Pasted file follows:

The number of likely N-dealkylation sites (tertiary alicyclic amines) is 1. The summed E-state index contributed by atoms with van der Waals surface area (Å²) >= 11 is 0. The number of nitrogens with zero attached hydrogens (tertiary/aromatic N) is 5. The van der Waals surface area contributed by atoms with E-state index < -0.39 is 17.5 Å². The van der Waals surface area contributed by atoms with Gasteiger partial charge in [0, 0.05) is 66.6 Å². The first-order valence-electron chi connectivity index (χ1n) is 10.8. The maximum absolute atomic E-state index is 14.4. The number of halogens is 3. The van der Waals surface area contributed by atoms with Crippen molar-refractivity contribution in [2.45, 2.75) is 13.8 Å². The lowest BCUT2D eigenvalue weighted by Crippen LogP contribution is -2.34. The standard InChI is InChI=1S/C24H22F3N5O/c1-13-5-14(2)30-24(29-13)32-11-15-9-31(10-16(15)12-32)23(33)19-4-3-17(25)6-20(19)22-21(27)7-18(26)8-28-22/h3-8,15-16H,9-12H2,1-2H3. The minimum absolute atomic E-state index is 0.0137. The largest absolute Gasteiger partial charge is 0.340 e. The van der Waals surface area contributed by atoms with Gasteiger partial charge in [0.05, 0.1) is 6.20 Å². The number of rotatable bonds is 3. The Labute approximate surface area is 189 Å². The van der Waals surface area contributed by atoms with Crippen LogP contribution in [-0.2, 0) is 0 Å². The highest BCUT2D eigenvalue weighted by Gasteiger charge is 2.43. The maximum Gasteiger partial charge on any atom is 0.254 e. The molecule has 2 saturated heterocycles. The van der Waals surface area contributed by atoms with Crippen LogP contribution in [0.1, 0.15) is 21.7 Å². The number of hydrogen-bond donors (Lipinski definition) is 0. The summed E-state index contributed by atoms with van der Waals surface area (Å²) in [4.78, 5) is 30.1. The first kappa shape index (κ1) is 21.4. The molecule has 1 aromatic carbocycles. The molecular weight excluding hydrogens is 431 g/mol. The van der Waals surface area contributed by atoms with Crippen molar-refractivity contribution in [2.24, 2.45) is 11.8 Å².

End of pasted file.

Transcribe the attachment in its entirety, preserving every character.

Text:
The number of likely N-dealkylation sites (tertiary alicyclic amines) is 1. The summed E-state index contributed by atoms with van der Waals surface area (Å²) >= 11 is 0. The number of nitrogens with zero attached hydrogens (tertiary/aromatic N) is 5. The van der Waals surface area contributed by atoms with E-state index < -0.39 is 17.5 Å². The van der Waals surface area contributed by atoms with Gasteiger partial charge in [0, 0.05) is 66.6 Å². The first-order valence-electron chi connectivity index (χ1n) is 10.8. The maximum absolute atomic E-state index is 14.4. The number of halogens is 3. The van der Waals surface area contributed by atoms with Crippen molar-refractivity contribution in [2.45, 2.75) is 13.8 Å². The lowest BCUT2D eigenvalue weighted by Crippen LogP contribution is -2.34. The standard InChI is InChI=1S/C24H22F3N5O/c1-13-5-14(2)30-24(29-13)32-11-15-9-31(10-16(15)12-32)23(33)19-4-3-17(25)6-20(19)22-21(27)7-18(26)8-28-22/h3-8,15-16H,9-12H2,1-2H3. The minimum absolute atomic E-state index is 0.0137. The largest absolute Gasteiger partial charge is 0.340 e. The van der Waals surface area contributed by atoms with Gasteiger partial charge in [0.05, 0.1) is 6.20 Å². The number of rotatable bonds is 3. The Labute approximate surface area is 189 Å². The van der Waals surface area contributed by atoms with Crippen LogP contribution in [-0.2, 0) is 0 Å². The highest BCUT2D eigenvalue weighted by Gasteiger charge is 2.43. The maximum Gasteiger partial charge on any atom is 0.254 e. The molecule has 2 saturated heterocycles. The van der Waals surface area contributed by atoms with Crippen LogP contribution in [0.1, 0.15) is 21.7 Å². The number of hydrogen-bond donors (Lipinski definition) is 0. The summed E-state index contributed by atoms with van der Waals surface area (Å²) in [4.78, 5) is 30.1. The first kappa shape index (κ1) is 21.4. The molecule has 1 aromatic carbocycles. The molecular weight excluding hydrogens is 431 g/mol. The van der Waals surface area contributed by atoms with Crippen molar-refractivity contribution in [2.24, 2.45) is 11.8 Å².